(Today’s guest writer is Dr. John A. (Jack) Beck, our favorite Bible geographer and professor/guide for our Israel trips. An adjunct faculty member of Jerusalem University College, Jack lives with his wife Marmy in Wisconsin. You can find out more about Jack, including his many publications, on his website, johnabeckauthor.com.)
“How much longer!? How much longer before things get back to normal? I awakened with that question drumming on the door of a new day. I tossed back and forth in bed frustrated by the strictures imposed by another weekend of pandemic lock down. Then it dawned on me. I was asking the wrong question.
When Israel spent decades in the wilderness, their days were filled with the challenge of living in a natural world setting that threatened to kill them on a daily basis. Dehydration, starvation, terrain, and predators took their turns disrupting the normal rhythms of life. They were constantly living on defense and it was exhausting. They too asked. How much longer?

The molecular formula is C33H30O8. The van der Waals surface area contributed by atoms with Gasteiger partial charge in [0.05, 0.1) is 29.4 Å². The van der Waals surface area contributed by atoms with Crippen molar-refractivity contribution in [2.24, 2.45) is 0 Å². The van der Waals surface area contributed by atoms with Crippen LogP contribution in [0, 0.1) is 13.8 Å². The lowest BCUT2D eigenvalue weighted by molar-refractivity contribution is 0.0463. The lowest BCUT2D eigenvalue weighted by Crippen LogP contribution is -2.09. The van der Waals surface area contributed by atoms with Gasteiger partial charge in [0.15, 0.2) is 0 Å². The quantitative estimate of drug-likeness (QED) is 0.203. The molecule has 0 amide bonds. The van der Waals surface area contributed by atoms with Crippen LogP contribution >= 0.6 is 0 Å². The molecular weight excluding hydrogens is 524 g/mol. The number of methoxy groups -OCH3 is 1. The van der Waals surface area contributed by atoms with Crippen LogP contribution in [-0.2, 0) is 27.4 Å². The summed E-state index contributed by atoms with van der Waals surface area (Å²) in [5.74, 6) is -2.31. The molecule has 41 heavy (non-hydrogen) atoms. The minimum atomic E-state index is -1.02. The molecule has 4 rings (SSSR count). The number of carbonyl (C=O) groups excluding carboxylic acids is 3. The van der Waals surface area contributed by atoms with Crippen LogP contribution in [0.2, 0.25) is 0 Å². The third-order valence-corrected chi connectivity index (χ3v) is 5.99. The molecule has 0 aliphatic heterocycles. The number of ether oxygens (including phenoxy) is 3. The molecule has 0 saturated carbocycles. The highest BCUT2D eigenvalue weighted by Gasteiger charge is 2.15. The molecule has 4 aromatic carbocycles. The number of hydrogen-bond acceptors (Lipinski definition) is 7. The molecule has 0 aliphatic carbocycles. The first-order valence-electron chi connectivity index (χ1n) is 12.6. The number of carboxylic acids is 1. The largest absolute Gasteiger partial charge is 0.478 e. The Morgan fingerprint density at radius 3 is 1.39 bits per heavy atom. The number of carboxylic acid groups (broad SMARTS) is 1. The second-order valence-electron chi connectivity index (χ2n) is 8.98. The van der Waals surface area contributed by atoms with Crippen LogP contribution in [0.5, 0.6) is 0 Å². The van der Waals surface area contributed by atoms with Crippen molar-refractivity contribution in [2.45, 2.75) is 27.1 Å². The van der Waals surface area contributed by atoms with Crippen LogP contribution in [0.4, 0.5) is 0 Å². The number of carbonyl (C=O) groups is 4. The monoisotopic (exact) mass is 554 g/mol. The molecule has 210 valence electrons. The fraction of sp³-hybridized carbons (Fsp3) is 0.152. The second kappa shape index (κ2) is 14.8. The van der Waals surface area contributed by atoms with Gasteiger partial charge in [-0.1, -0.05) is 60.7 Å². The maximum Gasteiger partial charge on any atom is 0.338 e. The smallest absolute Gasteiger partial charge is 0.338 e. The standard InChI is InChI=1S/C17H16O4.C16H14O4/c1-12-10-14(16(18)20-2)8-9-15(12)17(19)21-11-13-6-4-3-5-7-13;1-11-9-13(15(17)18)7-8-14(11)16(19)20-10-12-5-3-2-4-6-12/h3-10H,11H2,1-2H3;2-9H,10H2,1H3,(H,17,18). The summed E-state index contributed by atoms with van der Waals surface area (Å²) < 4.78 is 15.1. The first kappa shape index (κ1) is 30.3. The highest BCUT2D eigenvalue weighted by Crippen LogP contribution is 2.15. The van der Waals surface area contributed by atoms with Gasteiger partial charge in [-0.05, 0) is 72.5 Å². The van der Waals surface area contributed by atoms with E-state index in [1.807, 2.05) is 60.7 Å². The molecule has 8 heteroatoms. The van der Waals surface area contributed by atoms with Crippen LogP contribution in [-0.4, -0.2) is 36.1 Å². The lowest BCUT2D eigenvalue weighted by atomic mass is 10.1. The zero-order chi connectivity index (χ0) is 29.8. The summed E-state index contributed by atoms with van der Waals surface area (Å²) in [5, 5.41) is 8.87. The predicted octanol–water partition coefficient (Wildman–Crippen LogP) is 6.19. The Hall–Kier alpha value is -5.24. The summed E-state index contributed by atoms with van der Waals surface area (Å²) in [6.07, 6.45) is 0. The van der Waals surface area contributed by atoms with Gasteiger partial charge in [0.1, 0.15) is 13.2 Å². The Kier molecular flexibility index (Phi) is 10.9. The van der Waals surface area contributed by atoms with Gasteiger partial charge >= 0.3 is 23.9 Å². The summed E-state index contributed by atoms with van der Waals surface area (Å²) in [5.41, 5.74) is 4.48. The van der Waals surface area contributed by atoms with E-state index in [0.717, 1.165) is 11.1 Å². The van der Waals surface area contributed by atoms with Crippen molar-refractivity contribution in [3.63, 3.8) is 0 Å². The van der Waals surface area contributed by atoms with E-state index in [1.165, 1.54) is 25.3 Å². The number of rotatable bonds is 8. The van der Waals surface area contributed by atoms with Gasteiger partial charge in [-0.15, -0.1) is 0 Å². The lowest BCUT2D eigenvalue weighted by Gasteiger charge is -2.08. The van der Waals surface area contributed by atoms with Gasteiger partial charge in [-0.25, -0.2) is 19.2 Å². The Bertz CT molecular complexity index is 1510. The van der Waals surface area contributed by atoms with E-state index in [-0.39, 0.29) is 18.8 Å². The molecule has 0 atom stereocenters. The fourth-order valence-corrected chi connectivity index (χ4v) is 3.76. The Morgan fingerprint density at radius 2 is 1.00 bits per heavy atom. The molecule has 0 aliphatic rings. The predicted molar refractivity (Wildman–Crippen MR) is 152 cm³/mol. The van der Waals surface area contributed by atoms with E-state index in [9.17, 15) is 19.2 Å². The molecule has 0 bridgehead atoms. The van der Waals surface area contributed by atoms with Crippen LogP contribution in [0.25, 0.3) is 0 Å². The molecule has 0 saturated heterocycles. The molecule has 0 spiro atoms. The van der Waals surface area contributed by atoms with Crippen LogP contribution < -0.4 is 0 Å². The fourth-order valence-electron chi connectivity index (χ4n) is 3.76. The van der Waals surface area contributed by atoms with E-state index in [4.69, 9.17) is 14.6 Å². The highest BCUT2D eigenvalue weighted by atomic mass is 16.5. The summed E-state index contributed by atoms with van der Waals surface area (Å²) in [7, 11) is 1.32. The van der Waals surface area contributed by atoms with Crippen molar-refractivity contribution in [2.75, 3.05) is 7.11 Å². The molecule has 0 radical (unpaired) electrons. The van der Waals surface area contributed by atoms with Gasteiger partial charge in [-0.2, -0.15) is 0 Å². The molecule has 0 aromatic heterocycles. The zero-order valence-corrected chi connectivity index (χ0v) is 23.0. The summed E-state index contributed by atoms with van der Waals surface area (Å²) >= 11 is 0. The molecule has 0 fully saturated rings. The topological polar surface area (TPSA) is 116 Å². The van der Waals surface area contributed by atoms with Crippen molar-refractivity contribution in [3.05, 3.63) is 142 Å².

In reply, Moses did not give them a time frame but a new set of questions to ask. The Lord was using their time in this ecosystem to humble them, to test their faith, and to teach them he was sufficient to meet their needs (Deut 8:2-3). It would take as long as it would take to accomplish those goals.
That gives me a new set of questions to ask as I navigate this season of wilderness. Is this pandemic defeating the hubris that gives me a false sense of control over my life? Am I allowing this pandemic to reveal the level of trust I have in the Lord? Am I learning to see God is capable of meeting all my needs even when the shelves are empty?
These are better questions, in part, because they address matters over which I have some control. I do not control how long the virus will disrupt society. And no one can tell me just how long the pandemic will last. But I do control the changes that are occurring within me. If I ask questions about such things, I stand to come out a better person at the end of this period of waiting in the wilderness–no matter how long the wait may be.